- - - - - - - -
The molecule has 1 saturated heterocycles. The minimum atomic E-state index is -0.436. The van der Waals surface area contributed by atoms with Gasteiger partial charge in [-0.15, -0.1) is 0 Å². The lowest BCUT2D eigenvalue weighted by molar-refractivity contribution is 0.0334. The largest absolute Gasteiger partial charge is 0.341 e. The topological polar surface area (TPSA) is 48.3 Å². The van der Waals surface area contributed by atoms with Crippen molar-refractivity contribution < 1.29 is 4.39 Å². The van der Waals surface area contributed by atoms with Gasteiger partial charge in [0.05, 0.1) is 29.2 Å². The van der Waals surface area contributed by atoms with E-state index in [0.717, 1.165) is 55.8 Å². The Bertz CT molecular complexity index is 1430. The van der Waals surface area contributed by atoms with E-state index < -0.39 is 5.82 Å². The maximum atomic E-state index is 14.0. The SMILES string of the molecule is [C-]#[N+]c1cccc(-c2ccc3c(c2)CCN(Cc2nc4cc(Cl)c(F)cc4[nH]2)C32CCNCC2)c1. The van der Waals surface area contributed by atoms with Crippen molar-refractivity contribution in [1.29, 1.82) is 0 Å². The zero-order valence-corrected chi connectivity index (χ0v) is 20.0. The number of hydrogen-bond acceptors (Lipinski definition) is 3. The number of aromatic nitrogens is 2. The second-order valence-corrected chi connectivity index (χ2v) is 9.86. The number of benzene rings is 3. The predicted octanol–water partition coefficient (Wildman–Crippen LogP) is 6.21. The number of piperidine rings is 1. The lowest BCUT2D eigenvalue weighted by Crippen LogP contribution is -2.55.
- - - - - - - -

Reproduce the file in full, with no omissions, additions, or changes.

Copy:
The molecule has 1 saturated heterocycles. The minimum atomic E-state index is -0.436. The van der Waals surface area contributed by atoms with Gasteiger partial charge in [-0.15, -0.1) is 0 Å². The lowest BCUT2D eigenvalue weighted by molar-refractivity contribution is 0.0334. The largest absolute Gasteiger partial charge is 0.341 e. The topological polar surface area (TPSA) is 48.3 Å². The van der Waals surface area contributed by atoms with Crippen molar-refractivity contribution < 1.29 is 4.39 Å². The van der Waals surface area contributed by atoms with Gasteiger partial charge in [0.05, 0.1) is 29.2 Å². The van der Waals surface area contributed by atoms with E-state index in [0.717, 1.165) is 55.8 Å². The Bertz CT molecular complexity index is 1430. The van der Waals surface area contributed by atoms with E-state index < -0.39 is 5.82 Å². The maximum atomic E-state index is 14.0. The SMILES string of the molecule is [C-]#[N+]c1cccc(-c2ccc3c(c2)CCN(Cc2nc4cc(Cl)c(F)cc4[nH]2)C32CCNCC2)c1. The van der Waals surface area contributed by atoms with Crippen molar-refractivity contribution in [1.29, 1.82) is 0 Å². The zero-order valence-corrected chi connectivity index (χ0v) is 20.0. The number of hydrogen-bond acceptors (Lipinski definition) is 3. The number of aromatic nitrogens is 2. The second-order valence-corrected chi connectivity index (χ2v) is 9.86. The number of benzene rings is 3. The predicted octanol–water partition coefficient (Wildman–Crippen LogP) is 6.21. The number of piperidine rings is 1. The lowest BCUT2D eigenvalue weighted by Crippen LogP contribution is -2.55.